1. Go back to the “Facts and Myths” at the start of the book—why do you think that some people struggle with these concepts? Think about “sounding out” words, classical music, small versus bigger words & readability, looking at pictures, reading to your child . . .
2. When you were a child, who read “to” you, and “with” you?
3. What was your favorite book as a child? Do you remember why it was your favorite?
4. As a child, which aspects of the reading process did you struggle with? If you have children or if you teach children, do they struggle to understand the printed word?
5. Why do you think that so many people ascribe to the “earlier is better” philosophy with reading and early childhood education? Why is this not necessarily the best approach to reading and early childhood education?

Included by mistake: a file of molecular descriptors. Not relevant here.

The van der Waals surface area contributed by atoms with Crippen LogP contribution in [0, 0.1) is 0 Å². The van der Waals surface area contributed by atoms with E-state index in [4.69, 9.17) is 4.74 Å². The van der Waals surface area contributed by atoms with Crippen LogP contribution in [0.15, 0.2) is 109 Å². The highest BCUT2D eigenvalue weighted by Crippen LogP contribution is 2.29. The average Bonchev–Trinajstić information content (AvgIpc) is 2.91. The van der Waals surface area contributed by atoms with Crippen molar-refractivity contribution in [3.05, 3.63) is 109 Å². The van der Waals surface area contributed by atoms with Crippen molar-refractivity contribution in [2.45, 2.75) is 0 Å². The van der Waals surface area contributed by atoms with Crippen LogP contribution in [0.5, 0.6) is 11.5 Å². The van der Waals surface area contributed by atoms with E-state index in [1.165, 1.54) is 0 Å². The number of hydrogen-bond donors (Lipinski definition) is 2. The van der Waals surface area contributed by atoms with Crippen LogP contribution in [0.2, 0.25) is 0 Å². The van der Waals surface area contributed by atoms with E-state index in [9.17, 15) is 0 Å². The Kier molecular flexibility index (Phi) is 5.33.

6. Why do you think that one in five college students need remedial reading help in their freshman year?
7. Now that you have read this book, what did you learn about the developing brain and how we process information? What was new to you? What surprised you? Think about the hippocampus, the myelination process, the reticular formation, vision, proposition integration, schematic knowledge, societal pressure, and reading comprehension success . . .
8. Now that you have read about many of the components that are involved in the reading process, what would you do differently if you were helping a child to learn to read? Think about background knowledge, pictures, titles, decoding, inferences, perspective-taking, book choice, and promoting successful reading comprehension . . .
9. How do schools promote a “love for reading”? What could they do to encourage even more children to love reading?
10. Was this book “difficult to read”? Explain why or why not . . .